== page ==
Like all the saints, St. Francis was a man who loved to meditate on the life of Jesus. He could sit or kneel or lie on the ground and pray for hours just thinking about the life of our Lord. Many times he would picture in his mind a Gospel scene and put himself right into the midst of the action. He’d be there at the Cleansing of the Temple watching Jesus drive out the money changers, or he’d be in the crowd listening to the Sermon on the Mount, or he’d be with the people lining the street watching as Jesus carried his cross, and then following our Lord all the way to Calvary and Crucifixion. But there was one particular event in our Lord’s life that St. Francis loved to meditate on, and that was his birth. And he must have preached about this quite a bit because many artists have painted St. Francis right into the nativity. Many times he’s painted in among the shepherds and the sheep. He’s in these paintings even though he lived 1200 years after the Birth of Jesus.
So we might ask ourselves in his meditation of our Lord’s birth what did St. Francis see? He maybe saw a nervous first time mom and dad bringing their child into the world in the midst of poverty and grime. What did St. Francis feel? He may have felt the course straw and rough wood that was to be the first bed of our Lord. He may have felt the wet noses of animals that just wouldn’t stay away. What did St Francis hear? He might have heard owls in the rafters, the sounds of sheep and cattle. He may have heard the sound of a baby crying and a new mom soothing her baby. What did he smell? He probably smelled hay, manure, cows and sheep, and he smelled the shepherds. Who smelled just like their sheep.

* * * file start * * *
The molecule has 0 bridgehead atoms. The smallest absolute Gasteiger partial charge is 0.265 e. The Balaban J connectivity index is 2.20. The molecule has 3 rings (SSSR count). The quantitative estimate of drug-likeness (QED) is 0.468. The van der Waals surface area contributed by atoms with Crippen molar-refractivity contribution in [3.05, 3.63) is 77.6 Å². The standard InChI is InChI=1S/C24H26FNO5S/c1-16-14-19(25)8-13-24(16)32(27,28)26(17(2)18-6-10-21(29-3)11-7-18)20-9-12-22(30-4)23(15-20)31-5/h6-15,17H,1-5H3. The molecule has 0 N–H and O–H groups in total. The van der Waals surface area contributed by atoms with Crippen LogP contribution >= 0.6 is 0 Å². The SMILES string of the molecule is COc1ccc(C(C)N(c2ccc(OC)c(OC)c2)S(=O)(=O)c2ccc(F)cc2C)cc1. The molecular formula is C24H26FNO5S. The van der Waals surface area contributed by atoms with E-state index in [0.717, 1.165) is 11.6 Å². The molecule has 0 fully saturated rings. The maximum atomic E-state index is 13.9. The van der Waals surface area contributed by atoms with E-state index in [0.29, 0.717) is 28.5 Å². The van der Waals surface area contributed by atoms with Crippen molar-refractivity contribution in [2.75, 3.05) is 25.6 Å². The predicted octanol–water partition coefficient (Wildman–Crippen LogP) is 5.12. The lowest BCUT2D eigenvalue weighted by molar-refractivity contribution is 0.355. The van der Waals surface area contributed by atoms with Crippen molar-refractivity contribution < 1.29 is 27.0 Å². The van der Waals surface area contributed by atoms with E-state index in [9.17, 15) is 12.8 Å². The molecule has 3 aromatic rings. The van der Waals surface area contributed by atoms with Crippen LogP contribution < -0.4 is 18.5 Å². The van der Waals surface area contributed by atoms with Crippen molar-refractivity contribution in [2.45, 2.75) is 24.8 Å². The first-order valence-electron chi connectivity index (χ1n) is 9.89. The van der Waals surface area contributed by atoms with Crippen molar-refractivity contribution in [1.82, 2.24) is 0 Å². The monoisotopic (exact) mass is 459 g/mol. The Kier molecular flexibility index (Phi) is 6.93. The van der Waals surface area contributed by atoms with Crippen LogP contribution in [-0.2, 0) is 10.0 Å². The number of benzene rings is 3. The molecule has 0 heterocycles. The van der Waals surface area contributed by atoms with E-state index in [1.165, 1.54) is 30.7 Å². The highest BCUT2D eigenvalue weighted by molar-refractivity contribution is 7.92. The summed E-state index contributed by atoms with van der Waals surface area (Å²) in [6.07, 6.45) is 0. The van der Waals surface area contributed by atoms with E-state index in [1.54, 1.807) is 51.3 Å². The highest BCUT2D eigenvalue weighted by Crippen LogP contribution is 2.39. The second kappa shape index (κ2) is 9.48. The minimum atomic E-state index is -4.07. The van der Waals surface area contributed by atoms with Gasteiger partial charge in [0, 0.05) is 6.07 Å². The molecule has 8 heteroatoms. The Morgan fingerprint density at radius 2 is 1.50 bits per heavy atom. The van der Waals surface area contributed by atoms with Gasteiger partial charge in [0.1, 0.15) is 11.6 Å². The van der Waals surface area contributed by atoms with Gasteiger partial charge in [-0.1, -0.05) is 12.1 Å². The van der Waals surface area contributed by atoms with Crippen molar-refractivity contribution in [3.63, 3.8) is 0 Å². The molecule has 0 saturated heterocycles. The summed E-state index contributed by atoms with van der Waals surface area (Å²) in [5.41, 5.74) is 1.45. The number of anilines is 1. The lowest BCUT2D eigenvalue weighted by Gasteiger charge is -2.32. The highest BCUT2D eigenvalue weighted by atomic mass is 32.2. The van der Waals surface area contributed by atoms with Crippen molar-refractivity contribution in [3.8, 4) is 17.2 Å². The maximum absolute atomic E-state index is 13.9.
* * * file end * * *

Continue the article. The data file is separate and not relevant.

What in his mind’s eye did St. Francis see in his meditations? He saw that the one who could make the sun warm the earth would have need of an ox and donkey to warm him with their breath. He saw the one who clothed the fields with grass would Himself be born naked. He saw that the one from whose hands came planets and worlds would have tiny arms not long enough to reach up to touch the heads of cattle that hovered above. That omnipotence Himself would be wrapped in swaddling and that salvation Himself would lay in a manger. All these images and more is what St. Francis meditated on and from these meditations he preached on Christmas day.
A lesson on mystical theology. As we know, God exists outside of time. But when Jesus entered into time, time freaked out, time freaked because time cannot contain Jesus or any of the events of his life. Jesus is not limited to his 33 years of life on earth two millennia ago. Jesus is true man and true God and because he is true God his life cannot remain in the past, his life transcends time. And here, is a beautiful and awesome thing about being a Christian. When we were baptized we were filled with the very life of God, his sanctifying grace, and as the water was being poured over our body our souls received the Divine virtues of Faith, Hope, and Charity. And it’s these virtues that allow us to transcend time, and be with Jesus at all the important events of his life. Amazing! That’s what we do here at Mass.